Wanted: more and better data
There is also the challenge of suitable datasets for AI solutions:
Although there is research on multimodal approaches, the software in practical use at the moment mostly relates to one data type (text or image or audio) and/or one content source (e.g. Twitter). Furthermore, there’s the challenge to collect quality datasets, which in many cases only relate to one domain (e.g. politics). In addition, many datasets are difficult to obtain, maintain, and exploit – in the light of regulations, intellectual property rights (IPR), ethical requirements, or terms and conditions.
Can we rely on the machine?
Current AI-powered tools do a great job at speeding up the verification process, reducing stress, and cutting costs, but they still depend on manual pre-detection (e.g. presenting the AI with a suspicious photo or video) and human oversight (manual analysis of results or interim results).
Where semi or full automation could be technically achieved, humans usually don’t trust the machine – for good reasons such as the lack of accuracy or contextual knowledge. So far, approaches for true human-machine collaboration or socially acceptable automation are very limited.
Most current AI functions and services used in the context of content verification are accuracy- and performance-oriented. Third party providers provide little or no information about the AI function/model itself and its legal compliance. They usually don’t explain details, mitigate potential bias or increase reliability/robustness. This lack of responsible/trustworthy AI has an impact on content verification for various reasons:
- in this domain, many decisions are related to the complex concept of “truth”
- in contrast to those who use AI applications primarily for commercial purposes, the work of fact checkers, verification specialists or journalists is also influenced by immaterial aspects (e.g. societal and public value systems)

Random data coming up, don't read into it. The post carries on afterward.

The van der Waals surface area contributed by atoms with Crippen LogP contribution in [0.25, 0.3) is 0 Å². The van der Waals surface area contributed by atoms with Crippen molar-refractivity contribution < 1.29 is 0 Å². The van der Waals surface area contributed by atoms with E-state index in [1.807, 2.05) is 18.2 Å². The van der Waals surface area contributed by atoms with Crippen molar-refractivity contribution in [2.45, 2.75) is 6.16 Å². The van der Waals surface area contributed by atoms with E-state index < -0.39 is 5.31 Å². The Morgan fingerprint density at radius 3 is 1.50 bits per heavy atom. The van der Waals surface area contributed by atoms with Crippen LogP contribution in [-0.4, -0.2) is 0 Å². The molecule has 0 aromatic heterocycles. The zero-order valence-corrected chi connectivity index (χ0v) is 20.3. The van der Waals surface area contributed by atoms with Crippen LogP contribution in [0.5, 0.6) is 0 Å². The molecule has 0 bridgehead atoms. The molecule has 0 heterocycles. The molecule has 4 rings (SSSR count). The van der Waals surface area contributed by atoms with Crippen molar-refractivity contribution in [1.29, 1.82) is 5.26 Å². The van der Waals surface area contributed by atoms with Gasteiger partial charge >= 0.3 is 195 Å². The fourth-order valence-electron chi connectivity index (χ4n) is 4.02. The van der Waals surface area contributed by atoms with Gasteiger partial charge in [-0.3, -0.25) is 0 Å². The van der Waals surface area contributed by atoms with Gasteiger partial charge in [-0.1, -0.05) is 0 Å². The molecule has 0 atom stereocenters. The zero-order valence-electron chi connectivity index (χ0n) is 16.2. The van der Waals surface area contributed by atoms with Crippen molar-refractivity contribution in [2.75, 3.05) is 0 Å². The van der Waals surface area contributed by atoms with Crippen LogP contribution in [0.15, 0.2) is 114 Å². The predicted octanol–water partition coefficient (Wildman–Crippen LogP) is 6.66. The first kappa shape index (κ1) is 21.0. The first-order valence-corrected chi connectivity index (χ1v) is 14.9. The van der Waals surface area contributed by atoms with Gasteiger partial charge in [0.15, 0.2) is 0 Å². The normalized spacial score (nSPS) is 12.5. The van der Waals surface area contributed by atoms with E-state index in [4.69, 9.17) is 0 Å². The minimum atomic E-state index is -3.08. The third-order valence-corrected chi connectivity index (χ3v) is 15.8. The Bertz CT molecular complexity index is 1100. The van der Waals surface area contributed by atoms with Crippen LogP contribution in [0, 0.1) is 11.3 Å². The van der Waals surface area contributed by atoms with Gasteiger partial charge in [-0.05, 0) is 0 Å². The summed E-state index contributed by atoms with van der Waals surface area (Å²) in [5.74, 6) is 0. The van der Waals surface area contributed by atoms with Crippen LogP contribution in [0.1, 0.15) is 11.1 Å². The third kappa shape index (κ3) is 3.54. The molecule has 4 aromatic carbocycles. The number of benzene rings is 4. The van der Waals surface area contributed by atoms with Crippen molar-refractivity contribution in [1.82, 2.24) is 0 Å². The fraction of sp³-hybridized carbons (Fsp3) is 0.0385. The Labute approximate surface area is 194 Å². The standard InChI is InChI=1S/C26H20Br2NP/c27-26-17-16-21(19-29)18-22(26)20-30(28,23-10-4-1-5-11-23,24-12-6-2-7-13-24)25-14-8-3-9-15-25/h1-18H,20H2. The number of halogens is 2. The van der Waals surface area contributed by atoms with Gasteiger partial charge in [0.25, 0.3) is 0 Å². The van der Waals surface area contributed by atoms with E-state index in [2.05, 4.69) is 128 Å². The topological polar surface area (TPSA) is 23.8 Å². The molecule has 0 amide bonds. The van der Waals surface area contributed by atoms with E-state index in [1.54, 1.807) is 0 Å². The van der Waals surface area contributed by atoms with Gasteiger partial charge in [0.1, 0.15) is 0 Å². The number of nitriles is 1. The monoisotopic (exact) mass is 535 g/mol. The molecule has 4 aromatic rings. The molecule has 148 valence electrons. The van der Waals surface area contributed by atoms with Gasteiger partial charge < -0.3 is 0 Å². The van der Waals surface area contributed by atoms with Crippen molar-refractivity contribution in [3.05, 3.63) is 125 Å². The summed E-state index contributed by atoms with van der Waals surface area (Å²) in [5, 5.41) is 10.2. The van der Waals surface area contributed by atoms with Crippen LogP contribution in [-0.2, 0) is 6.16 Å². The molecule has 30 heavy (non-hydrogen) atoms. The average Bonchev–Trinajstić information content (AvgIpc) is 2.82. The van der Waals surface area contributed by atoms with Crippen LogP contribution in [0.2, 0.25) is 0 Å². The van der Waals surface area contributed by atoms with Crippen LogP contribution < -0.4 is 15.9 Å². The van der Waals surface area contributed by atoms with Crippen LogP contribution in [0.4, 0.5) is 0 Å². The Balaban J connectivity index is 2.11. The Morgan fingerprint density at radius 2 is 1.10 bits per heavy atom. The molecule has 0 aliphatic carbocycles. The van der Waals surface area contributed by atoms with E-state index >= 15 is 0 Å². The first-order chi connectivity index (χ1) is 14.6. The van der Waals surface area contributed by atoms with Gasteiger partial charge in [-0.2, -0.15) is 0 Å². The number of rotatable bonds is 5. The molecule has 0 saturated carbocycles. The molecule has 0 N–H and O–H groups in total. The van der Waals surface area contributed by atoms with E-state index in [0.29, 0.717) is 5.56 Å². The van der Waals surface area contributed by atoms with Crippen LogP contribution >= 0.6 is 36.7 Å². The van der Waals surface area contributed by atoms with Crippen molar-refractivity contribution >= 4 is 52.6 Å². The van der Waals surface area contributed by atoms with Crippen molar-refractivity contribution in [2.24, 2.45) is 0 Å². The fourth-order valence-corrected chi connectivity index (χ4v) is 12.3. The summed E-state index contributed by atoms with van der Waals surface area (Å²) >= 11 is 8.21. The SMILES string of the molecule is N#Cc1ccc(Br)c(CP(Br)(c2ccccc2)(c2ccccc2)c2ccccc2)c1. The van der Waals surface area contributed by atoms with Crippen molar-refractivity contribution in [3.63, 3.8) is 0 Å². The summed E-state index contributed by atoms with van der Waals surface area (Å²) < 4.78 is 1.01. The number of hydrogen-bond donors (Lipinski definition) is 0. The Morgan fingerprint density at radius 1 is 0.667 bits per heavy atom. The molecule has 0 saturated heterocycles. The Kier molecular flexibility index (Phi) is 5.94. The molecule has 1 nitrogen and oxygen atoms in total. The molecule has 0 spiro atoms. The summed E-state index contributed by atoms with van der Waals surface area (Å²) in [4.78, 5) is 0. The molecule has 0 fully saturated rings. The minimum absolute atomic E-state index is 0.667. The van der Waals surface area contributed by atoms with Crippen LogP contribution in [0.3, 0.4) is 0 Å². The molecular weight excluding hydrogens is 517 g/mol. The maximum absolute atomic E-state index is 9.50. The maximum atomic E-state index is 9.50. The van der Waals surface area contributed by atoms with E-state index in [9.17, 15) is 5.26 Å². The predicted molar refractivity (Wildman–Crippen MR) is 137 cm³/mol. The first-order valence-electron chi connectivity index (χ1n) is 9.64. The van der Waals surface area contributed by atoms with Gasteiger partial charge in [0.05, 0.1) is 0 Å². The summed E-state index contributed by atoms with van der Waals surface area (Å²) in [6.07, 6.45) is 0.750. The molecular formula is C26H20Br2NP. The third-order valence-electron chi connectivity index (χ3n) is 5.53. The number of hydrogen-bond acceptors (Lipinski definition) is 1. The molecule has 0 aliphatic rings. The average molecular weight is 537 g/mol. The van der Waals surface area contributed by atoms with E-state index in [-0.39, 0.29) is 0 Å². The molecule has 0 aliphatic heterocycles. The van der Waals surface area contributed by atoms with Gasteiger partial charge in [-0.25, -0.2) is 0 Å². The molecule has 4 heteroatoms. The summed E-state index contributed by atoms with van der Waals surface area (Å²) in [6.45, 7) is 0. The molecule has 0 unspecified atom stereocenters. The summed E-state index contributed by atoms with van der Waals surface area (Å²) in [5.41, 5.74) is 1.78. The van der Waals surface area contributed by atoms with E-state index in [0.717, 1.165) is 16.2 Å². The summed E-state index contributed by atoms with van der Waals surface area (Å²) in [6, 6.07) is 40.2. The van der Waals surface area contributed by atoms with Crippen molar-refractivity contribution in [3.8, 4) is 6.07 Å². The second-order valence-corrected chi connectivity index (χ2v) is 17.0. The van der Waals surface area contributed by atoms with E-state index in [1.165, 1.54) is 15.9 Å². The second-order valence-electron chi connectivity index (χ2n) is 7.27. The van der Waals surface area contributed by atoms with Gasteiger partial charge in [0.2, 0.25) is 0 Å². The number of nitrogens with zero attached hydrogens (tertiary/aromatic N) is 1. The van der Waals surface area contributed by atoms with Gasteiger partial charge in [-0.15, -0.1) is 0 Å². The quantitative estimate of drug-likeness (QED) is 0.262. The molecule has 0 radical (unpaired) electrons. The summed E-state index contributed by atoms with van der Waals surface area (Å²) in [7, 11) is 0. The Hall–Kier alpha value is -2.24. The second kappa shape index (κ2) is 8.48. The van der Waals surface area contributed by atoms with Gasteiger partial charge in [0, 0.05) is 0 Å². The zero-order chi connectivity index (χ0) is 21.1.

- fact checkers, verification specialists, journalists, or open-source intelligence analysts are usually very curious, show attention to detail and question any piece of information before using it further
- all stakeholders (specialist staff, editorial managers, boards) are bound by editorial control rules (e.g. dual control principles), journalistic codes and specific organizational values as well as legal frameworks related to publishing/journalism
In short, the current lack of responsible/trustworthy AI can lead to a lot of (entirely justified) critical questions within media organizations and – as a result – reduce the acceptance and use of AI-driven tools there.
AI vs. UI
While there already are many useful stand-alone AI software solutions, it remains difficult to “translate” AI insights and predictions, turn everything into handy components, and/or visualize results on dashboards that are adequate for less tech-savvy users in content verification. In other words: AI also has a UX/UI problem. There are still huge gaps between AI algorithms, dockerized containers, APIs and user-friendly web interfaces.
Where are the tools we need?
So far, various specialist initiatives and projects have conducted research and delivered AI-functions for content verification at the level of research outcomes, piloted prototypes, or open-source solutions. However, the market is highly fragmented and consists of many small players. There is a very limited number of commercial solutions (like Truly Media) that specifically target the fact checking and verification workflow. Some are hosted outside of Europe. Some of them have yet to reach maturity.
In part two of this series (coming soon) we’ll look at research areas to be explored and key challenges to be tackled by the AI for content verification R&D community.